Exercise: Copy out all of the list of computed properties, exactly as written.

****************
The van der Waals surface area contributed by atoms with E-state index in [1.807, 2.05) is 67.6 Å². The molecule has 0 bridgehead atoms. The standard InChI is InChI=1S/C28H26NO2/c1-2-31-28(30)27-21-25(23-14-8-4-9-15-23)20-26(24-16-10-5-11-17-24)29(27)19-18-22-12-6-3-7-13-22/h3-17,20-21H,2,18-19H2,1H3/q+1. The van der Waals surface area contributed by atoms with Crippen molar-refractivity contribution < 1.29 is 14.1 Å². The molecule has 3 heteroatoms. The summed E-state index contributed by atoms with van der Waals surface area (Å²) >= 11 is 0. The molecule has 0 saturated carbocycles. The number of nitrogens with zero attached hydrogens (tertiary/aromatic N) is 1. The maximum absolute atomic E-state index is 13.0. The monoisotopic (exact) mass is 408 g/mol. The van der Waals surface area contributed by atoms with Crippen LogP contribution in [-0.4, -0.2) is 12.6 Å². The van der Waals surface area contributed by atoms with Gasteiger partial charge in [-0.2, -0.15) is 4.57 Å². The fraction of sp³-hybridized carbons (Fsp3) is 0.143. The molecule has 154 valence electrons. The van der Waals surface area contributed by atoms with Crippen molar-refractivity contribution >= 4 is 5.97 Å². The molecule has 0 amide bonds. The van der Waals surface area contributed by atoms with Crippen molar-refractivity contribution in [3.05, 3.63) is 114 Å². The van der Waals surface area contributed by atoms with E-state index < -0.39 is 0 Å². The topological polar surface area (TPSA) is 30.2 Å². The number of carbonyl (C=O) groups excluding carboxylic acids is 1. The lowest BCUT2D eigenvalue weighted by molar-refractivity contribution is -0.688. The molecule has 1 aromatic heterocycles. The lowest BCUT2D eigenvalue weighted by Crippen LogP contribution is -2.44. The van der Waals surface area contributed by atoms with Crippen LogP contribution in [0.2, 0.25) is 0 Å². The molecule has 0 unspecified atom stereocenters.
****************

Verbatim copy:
The van der Waals surface area contributed by atoms with E-state index in [1.807, 2.05) is 67.6 Å². The molecule has 0 bridgehead atoms. The standard InChI is InChI=1S/C28H26NO2/c1-2-31-28(30)27-21-25(23-14-8-4-9-15-23)20-26(24-16-10-5-11-17-24)29(27)19-18-22-12-6-3-7-13-22/h3-17,20-21H,2,18-19H2,1H3/q+1. The van der Waals surface area contributed by atoms with Crippen molar-refractivity contribution < 1.29 is 14.1 Å². The molecule has 3 heteroatoms. The summed E-state index contributed by atoms with van der Waals surface area (Å²) >= 11 is 0. The molecule has 0 saturated carbocycles. The number of nitrogens with zero attached hydrogens (tertiary/aromatic N) is 1. The maximum absolute atomic E-state index is 13.0. The monoisotopic (exact) mass is 408 g/mol. The van der Waals surface area contributed by atoms with Crippen LogP contribution in [-0.4, -0.2) is 12.6 Å². The van der Waals surface area contributed by atoms with Gasteiger partial charge in [-0.2, -0.15) is 4.57 Å². The fraction of sp³-hybridized carbons (Fsp3) is 0.143. The molecule has 154 valence electrons. The van der Waals surface area contributed by atoms with Crippen molar-refractivity contribution >= 4 is 5.97 Å². The molecule has 0 amide bonds. The van der Waals surface area contributed by atoms with Crippen molar-refractivity contribution in [3.05, 3.63) is 114 Å². The van der Waals surface area contributed by atoms with E-state index < -0.39 is 0 Å². The topological polar surface area (TPSA) is 30.2 Å². The number of carbonyl (C=O) groups excluding carboxylic acids is 1. The lowest BCUT2D eigenvalue weighted by molar-refractivity contribution is -0.688. The molecule has 1 aromatic heterocycles. The lowest BCUT2D eigenvalue weighted by Crippen LogP contribution is -2.44. The van der Waals surface area contributed by atoms with Crippen LogP contribution in [0.2, 0.25) is 0 Å². The molecule has 0 unspecified atom stereocenters.